When The Conservation Fund began acquiring the land that would eventually become the William H. Silver Game Lands near Maggie Valley, the idea was that parts of the property could be converted into elk-friendly habitat, hopefully alleviating conflicts between the large ungulates and the farmers whose crops they love to munch.
The doors opened, and the room filled — with hikers, bikers, ecologists, conservation workers, economic development professionals and Cherokee tribal members alike who were intent on making their voices heard during a public form Thursday, Jan. 25, which took input on plans that will impact the future of Waterrock Knob and the Plott Balsams.
Born in the upstairs of the Post Office building his mom ran in Crabtree, Robert Williams, now 87, has always called Haywood County home.
His dad was in the cattle business, and when the family moved to Canton during Williams’ childhood, chores such as feeding cattle, splitting wood and tending the fire kept Williams busy. But his grandfather William Silver’s 1,800-acre tract in the Plott Balsams, while also technically a workplace, provided a respite from the busyness of day-to-day life. Silver and his son — Williams’ uncle — ranged cattle up there, and in the summers Williams would join them.
At some point roughly 20 years ago, a shipment from Asia arrived in the United States with a passel of six-legged stowaways lurking in its wooden pallets. Since it was first detected near Detroit in 2002, the emerald ash borer has gnawed its way through ash trees across North America, leaving a swath of destruction across 31 U.S. states and two Canadian provinces — and counting.
The EAB was first spotted in North Carolina in 2013, when it was confirmed in Granville, Person, Vance and Warren counties, a contiguous area in the central part of the state bordering Virginia. Now it’s present in 33 of the state’s 100 counties and continues to spread. WNC counties with confirmed ash borer infestations are Haywood, Swain, Macon, Graham, Buncombe, Madison, Mitchell and Yancey counties — this month, the N.C. Forest Service found EAB on several trees in the Alarka area of Swain County after the beetle was initially found in Bryson City last summer.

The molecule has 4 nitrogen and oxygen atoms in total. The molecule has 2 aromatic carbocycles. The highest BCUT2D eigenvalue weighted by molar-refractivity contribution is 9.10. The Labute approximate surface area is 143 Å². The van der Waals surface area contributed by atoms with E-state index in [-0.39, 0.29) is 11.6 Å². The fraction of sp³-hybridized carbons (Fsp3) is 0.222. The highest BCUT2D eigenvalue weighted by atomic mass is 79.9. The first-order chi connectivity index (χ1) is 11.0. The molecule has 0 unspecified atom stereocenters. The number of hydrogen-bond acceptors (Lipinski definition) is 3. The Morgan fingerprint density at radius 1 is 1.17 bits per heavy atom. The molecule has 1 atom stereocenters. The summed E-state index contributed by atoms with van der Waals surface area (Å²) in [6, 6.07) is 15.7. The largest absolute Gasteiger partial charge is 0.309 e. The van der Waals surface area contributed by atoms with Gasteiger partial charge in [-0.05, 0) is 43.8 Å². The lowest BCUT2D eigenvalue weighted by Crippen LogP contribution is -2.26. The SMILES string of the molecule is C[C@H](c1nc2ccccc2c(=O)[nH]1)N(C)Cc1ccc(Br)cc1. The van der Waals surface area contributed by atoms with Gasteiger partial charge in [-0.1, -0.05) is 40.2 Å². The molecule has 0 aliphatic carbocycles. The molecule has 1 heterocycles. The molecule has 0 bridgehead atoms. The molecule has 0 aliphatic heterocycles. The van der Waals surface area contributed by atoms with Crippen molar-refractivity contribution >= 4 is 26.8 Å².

The fundraising deadline is drawing nearer for an effort to conserve 15.9 acres adjacent to Panthertown Valley, and the Jackson County Commissioners have indicated a willingness to chip in toward the more than $80,000 still needed.
Land conservation groups across the region found something to celebrate this month when the U.S. Department of Agriculture announced an $8 million allocation for farmland conservation in Western North Carolina — a gargantuan number that the Southern Appalachian Highlands Conservancy calls “unprecedented.”
This type of funding, allocated through the Natural Resource Conservation Service’s Regional Conservation Partnership Plan under the Agricultural Conservation Easement Program, has been available in the past. But never before has the amount been so large or so specifically targeted to Western North Carolina.
One of the largest conservation easements to ever be donated by an individual in North Carolina history has been finalized in Rutherford and McDowell counties.
Elk may be the most polarizing animal in Western North Carolina right now, but William Carter has kept a closer eye on the issue than most. Carter makes his living off a small mountain farm in the Jonathan Creek area, sharing a property line with the Ross dairy farm — that family’s elk-related struggles have earned them plenty of unwanted time in the local spotlight.
As the elk population has grown, Carter’s found himself wondering what the future holds for his acres of beans, pumpkins and cattle pasture.
High in the Plott Balsams, there’s a swath of property riddled with panoramic views, sparking waterfalls and high-elevation solitude that was once destined for development. But more than a decade after purchasing it, America’s Homeplace has yet to build a single structure — and now the homebuilding company is offering the 912 acres at a reduced rate for long-term conservation.
“It’s a beautiful piece of property, kind of a one-of-a-kind piece,” said Stacy Buchanan, regional president for the company and a Jackson County native. “There’s not many pieces this large left in the Southern Appalachians.”
In a 12-round heavyweight professional boxing match, at the beginning of the twelfth round there is a bell and the referee motions the two fighters to the center of the ring to begin the final round of the contest. In the fight for life on the planet Earth, and according to a majority of noted scientists, we are in the twelfth round. And Pulitzer-winning biologist E. O. Wilson is the referee.